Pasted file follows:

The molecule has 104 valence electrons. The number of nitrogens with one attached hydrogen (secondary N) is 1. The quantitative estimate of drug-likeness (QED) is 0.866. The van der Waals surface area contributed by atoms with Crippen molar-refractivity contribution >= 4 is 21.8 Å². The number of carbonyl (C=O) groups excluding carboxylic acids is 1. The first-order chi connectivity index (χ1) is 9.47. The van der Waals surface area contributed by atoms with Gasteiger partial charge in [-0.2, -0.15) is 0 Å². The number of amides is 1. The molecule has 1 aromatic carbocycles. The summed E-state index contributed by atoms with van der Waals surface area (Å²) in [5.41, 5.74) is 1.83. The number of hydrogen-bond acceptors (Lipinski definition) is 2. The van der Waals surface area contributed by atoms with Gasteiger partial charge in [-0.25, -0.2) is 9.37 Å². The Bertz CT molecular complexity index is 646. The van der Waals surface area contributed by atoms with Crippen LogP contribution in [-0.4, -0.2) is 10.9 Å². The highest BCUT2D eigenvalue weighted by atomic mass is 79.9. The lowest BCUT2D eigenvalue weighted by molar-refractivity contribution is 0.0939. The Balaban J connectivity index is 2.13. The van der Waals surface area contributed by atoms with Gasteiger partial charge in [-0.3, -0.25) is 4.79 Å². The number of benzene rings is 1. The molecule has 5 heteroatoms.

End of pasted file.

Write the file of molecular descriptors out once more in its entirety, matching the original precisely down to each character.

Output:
The molecule has 104 valence electrons. The number of nitrogens with one attached hydrogen (secondary N) is 1. The quantitative estimate of drug-likeness (QED) is 0.866. The van der Waals surface area contributed by atoms with Crippen molar-refractivity contribution >= 4 is 21.8 Å². The number of carbonyl (C=O) groups excluding carboxylic acids is 1. The first-order chi connectivity index (χ1) is 9.47. The van der Waals surface area contributed by atoms with Gasteiger partial charge in [-0.2, -0.15) is 0 Å². The number of amides is 1. The molecule has 1 aromatic carbocycles. The summed E-state index contributed by atoms with van der Waals surface area (Å²) in [5.41, 5.74) is 1.83. The number of hydrogen-bond acceptors (Lipinski definition) is 2. The van der Waals surface area contributed by atoms with Gasteiger partial charge in [-0.25, -0.2) is 9.37 Å². The Bertz CT molecular complexity index is 646. The van der Waals surface area contributed by atoms with Crippen LogP contribution in [-0.4, -0.2) is 10.9 Å². The highest BCUT2D eigenvalue weighted by atomic mass is 79.9. The lowest BCUT2D eigenvalue weighted by molar-refractivity contribution is 0.0939. The Balaban J connectivity index is 2.13. The van der Waals surface area contributed by atoms with Gasteiger partial charge in [-0.3, -0.25) is 4.79 Å². The number of benzene rings is 1. The molecule has 5 heteroatoms.